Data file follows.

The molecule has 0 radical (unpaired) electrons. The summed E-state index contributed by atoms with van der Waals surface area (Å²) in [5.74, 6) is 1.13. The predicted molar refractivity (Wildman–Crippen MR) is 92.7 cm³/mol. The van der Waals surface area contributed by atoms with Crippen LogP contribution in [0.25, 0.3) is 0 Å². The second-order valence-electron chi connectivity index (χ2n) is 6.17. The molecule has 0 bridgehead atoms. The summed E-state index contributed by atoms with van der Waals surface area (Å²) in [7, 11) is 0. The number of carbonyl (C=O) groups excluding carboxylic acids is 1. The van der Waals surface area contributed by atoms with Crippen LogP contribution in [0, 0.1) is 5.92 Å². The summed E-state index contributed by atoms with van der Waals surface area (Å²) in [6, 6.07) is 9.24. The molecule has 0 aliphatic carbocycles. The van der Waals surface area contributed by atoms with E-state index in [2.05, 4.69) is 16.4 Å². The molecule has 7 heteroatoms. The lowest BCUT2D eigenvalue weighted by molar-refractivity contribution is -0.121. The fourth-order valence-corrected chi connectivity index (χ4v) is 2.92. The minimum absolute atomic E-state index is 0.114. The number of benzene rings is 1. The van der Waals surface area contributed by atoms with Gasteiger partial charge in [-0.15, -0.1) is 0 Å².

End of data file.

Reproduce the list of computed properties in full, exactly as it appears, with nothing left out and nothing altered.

The molecule has 0 radical (unpaired) electrons. The summed E-state index contributed by atoms with van der Waals surface area (Å²) in [5.74, 6) is 1.13. The predicted molar refractivity (Wildman–Crippen MR) is 92.7 cm³/mol. The van der Waals surface area contributed by atoms with Crippen LogP contribution in [0.25, 0.3) is 0 Å². The second-order valence-electron chi connectivity index (χ2n) is 6.17. The molecule has 0 bridgehead atoms. The summed E-state index contributed by atoms with van der Waals surface area (Å²) in [7, 11) is 0. The number of carbonyl (C=O) groups excluding carboxylic acids is 1. The van der Waals surface area contributed by atoms with Crippen LogP contribution in [0, 0.1) is 5.92 Å². The summed E-state index contributed by atoms with van der Waals surface area (Å²) in [6, 6.07) is 9.24. The molecule has 0 aliphatic carbocycles. The van der Waals surface area contributed by atoms with E-state index in [2.05, 4.69) is 16.4 Å². The molecule has 7 heteroatoms. The lowest BCUT2D eigenvalue weighted by molar-refractivity contribution is -0.121. The fourth-order valence-corrected chi connectivity index (χ4v) is 2.92. The minimum absolute atomic E-state index is 0.114. The number of benzene rings is 1. The van der Waals surface area contributed by atoms with Gasteiger partial charge in [-0.15, -0.1) is 0 Å².